We sat together on the bench in the back garden, enveloped by a warm, comfortable silence, the heady buzz of a third glass of whisky helping the mood.
‘Thanks for coming, son’ my Grandad said.
‘It's my pleasure,’ I replied, and I meant it.
The silence returned, both of us happy just to share the others’ presence. He leant forward and picked up the three quarters empty bottle of Bushmills.
‘Should we?’ he teased.
‘Would seem strange not to,’ I played along. He took my glass and topped it up to way over the halfway mark, and I smiled to myself. I always left here staggering. He passed me the glass, and tutted disapprovingly as I plopped in an ice cube from the half melted tray into the fiery brew.
‘I'm a lightweight,’ I admitted.
He shook his head.
‘Never say that about yourself.’ He seemed serious, then, ‘It robs me of the opportunity.’
‘Cheers, gramps,’ I said, clinking glasses.
‘Cheers,’ he returned, ‘But that’s a bit too close to grump for my liking. ‘
‘You’re no grump,’ I reassured. ‘That's ‘er indoors,’ I said, motioning towards the house with a thumb, and he laughed at that, a lot, the combination of my irreverence and his blood alcohol level a potent combination.
‘She’s been better recently,’ he said when he calmed down. ‘It's funny. It's as if losing Luke brought her a sense of perspective.’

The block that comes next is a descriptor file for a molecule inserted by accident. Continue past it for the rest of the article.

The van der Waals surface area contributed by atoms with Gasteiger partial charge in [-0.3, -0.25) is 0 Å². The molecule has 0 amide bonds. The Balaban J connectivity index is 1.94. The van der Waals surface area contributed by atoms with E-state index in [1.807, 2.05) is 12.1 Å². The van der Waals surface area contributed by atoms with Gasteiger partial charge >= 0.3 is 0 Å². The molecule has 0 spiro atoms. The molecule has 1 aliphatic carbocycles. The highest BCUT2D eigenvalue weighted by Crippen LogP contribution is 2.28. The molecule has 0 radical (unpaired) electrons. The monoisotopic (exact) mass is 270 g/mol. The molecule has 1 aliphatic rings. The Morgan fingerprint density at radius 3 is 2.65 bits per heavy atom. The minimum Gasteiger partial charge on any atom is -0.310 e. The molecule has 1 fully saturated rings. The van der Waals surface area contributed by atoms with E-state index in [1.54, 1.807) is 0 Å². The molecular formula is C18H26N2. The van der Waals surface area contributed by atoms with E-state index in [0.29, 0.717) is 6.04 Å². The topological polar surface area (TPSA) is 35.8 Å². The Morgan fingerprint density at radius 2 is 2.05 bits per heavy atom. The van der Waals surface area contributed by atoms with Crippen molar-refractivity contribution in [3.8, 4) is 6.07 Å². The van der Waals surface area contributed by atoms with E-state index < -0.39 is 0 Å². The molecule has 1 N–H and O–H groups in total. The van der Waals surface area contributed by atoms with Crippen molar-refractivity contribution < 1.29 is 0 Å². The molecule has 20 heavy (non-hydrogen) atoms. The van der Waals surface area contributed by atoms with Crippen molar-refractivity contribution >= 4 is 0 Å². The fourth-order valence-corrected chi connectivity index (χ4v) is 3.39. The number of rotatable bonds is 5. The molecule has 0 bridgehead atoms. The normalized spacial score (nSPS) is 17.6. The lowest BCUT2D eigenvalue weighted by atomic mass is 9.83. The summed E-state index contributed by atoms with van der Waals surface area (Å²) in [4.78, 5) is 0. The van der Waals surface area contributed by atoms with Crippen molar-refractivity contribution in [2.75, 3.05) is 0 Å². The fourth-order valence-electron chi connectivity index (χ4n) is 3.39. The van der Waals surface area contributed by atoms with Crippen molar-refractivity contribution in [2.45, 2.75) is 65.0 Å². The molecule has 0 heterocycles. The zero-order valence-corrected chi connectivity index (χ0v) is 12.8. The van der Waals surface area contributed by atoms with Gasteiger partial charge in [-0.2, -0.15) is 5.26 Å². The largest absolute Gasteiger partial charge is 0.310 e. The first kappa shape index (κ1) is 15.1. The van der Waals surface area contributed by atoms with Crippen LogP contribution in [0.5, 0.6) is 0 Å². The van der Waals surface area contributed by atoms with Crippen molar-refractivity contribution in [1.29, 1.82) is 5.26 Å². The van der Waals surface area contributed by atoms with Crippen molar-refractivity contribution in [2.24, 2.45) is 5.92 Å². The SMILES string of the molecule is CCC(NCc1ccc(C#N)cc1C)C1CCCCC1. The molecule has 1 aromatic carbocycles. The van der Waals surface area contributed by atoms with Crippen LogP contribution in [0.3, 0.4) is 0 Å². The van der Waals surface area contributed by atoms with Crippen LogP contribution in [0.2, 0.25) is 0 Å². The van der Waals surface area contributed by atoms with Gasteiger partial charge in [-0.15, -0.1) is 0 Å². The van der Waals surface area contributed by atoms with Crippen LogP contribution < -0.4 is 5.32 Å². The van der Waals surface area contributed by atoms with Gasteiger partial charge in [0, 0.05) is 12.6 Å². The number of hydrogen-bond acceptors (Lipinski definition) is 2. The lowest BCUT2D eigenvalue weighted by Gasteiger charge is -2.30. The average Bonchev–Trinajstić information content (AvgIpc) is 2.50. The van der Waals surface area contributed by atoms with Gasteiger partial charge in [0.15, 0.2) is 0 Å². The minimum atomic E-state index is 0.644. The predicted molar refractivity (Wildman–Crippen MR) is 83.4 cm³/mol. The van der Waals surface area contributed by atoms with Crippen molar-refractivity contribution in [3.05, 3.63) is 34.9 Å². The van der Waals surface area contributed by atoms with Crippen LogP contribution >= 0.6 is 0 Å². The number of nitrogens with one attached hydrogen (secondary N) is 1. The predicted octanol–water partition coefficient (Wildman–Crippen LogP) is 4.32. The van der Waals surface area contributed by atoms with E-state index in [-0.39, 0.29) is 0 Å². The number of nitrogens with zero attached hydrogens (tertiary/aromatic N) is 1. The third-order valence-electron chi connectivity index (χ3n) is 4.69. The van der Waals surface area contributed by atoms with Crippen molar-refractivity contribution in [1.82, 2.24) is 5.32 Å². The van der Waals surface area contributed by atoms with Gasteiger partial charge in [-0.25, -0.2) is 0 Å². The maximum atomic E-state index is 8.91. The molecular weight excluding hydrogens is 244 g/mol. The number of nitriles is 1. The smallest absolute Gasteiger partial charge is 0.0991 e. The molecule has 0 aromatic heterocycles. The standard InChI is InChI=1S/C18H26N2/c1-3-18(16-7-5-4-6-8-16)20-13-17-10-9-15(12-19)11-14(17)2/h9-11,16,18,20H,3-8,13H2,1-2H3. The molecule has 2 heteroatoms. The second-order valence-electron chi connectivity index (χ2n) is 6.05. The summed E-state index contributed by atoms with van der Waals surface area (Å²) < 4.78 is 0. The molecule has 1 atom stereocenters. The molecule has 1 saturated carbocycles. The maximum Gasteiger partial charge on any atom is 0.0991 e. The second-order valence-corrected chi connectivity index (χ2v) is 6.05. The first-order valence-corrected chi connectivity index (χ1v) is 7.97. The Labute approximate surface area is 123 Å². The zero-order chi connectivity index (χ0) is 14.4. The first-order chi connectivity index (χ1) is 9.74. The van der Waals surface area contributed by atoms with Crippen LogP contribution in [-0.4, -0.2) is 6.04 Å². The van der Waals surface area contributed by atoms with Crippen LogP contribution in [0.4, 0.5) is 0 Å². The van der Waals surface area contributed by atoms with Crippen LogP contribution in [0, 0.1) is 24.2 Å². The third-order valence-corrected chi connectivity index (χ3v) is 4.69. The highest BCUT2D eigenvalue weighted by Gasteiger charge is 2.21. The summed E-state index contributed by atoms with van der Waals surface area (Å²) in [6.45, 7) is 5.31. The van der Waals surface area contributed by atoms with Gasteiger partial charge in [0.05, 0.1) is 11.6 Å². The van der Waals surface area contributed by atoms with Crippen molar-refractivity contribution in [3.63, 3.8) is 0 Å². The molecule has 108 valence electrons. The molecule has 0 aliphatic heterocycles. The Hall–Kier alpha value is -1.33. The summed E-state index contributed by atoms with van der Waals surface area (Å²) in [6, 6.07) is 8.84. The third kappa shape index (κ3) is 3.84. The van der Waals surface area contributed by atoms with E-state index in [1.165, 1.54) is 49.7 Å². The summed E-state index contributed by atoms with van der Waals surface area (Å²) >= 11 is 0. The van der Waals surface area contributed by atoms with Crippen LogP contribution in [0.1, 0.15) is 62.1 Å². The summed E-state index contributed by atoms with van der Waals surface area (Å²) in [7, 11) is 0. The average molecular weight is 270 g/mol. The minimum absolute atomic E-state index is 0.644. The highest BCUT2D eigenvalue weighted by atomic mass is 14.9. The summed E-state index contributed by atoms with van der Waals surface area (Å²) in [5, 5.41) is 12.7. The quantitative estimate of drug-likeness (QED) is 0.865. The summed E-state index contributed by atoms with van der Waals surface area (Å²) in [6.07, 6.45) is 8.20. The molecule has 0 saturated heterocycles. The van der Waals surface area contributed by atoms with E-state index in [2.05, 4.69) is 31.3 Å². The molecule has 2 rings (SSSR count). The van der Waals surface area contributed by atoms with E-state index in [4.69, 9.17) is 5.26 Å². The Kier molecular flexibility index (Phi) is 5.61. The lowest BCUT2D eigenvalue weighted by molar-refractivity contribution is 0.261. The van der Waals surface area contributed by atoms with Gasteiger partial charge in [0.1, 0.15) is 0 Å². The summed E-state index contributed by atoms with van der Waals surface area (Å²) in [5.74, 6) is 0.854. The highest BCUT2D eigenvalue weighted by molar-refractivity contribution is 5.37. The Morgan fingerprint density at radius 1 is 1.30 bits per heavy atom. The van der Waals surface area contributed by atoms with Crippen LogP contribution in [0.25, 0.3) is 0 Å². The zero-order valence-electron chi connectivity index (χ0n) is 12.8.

‘What do you mean?’
‘I dunno, really. Maybe losing a grandson has shown her how delicate everything is. How we’re only here fleetingly and, when it's over, it's over. ‘
‘Grandad,’ I chided, a little startled by this sudden maudlin turn in the conversation.
‘it's true, son. More so when you get to our age. I've got, what, ten years left if I'm Iucky?’
‘Grandad!’ I said again, more sharply this time.
‘No, listen,’ he insisted. ‘Maybe she’s realised it, too, and is making an effort to be nice. What's the point in spending your last days on this God Forsaken planet in misery? Moaning and griping?
‘Probly jinxed it now, though. I bet when we go back in she’s shouting at the TV.’
I started to chuckle.
‘Complaining about the Muslims.’
I was laughing properly, now.
‘The transgenders. The vegans.’
My sides were hurting.
‘The feminists. The French.’
I roared and roared and roared.